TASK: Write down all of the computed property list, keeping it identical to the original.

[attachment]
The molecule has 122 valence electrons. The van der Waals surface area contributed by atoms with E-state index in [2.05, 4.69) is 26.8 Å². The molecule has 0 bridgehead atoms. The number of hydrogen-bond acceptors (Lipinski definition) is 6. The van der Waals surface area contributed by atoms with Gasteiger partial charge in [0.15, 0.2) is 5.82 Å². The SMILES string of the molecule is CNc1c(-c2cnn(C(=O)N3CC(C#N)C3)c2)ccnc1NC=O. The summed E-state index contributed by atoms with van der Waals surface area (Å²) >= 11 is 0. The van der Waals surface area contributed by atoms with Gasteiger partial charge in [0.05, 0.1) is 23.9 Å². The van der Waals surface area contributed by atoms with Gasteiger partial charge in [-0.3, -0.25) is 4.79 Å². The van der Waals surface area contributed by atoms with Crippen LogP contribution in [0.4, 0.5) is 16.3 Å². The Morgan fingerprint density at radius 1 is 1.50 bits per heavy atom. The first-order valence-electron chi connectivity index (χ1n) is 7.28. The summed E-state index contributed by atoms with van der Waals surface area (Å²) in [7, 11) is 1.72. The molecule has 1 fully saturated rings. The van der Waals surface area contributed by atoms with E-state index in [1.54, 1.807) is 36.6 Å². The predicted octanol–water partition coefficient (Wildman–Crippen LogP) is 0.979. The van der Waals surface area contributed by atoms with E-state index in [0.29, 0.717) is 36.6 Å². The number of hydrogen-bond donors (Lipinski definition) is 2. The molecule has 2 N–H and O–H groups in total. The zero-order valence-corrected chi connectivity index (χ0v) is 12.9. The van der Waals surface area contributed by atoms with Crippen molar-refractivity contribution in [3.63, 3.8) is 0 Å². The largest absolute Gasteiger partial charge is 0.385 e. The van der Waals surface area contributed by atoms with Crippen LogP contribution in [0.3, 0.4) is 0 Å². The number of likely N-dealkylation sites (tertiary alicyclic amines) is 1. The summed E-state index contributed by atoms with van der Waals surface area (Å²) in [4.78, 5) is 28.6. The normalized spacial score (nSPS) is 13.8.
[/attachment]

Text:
The molecule has 122 valence electrons. The van der Waals surface area contributed by atoms with E-state index in [2.05, 4.69) is 26.8 Å². The molecule has 0 bridgehead atoms. The number of hydrogen-bond acceptors (Lipinski definition) is 6. The van der Waals surface area contributed by atoms with Gasteiger partial charge in [0.15, 0.2) is 5.82 Å². The SMILES string of the molecule is CNc1c(-c2cnn(C(=O)N3CC(C#N)C3)c2)ccnc1NC=O. The summed E-state index contributed by atoms with van der Waals surface area (Å²) >= 11 is 0. The van der Waals surface area contributed by atoms with Gasteiger partial charge in [0.05, 0.1) is 23.9 Å². The van der Waals surface area contributed by atoms with Gasteiger partial charge in [-0.3, -0.25) is 4.79 Å². The van der Waals surface area contributed by atoms with Crippen LogP contribution in [0.4, 0.5) is 16.3 Å². The Morgan fingerprint density at radius 1 is 1.50 bits per heavy atom. The first-order valence-electron chi connectivity index (χ1n) is 7.28. The summed E-state index contributed by atoms with van der Waals surface area (Å²) in [7, 11) is 1.72. The molecule has 1 fully saturated rings. The van der Waals surface area contributed by atoms with E-state index in [1.54, 1.807) is 36.6 Å². The predicted octanol–water partition coefficient (Wildman–Crippen LogP) is 0.979. The van der Waals surface area contributed by atoms with E-state index in [0.29, 0.717) is 36.6 Å². The number of hydrogen-bond donors (Lipinski definition) is 2. The molecule has 2 N–H and O–H groups in total. The zero-order valence-corrected chi connectivity index (χ0v) is 12.9. The van der Waals surface area contributed by atoms with Crippen molar-refractivity contribution in [3.63, 3.8) is 0 Å². The largest absolute Gasteiger partial charge is 0.385 e. The van der Waals surface area contributed by atoms with Crippen LogP contribution in [0.3, 0.4) is 0 Å². The number of likely N-dealkylation sites (tertiary alicyclic amines) is 1. The summed E-state index contributed by atoms with van der Waals surface area (Å²) in [4.78, 5) is 28.6. The normalized spacial score (nSPS) is 13.8.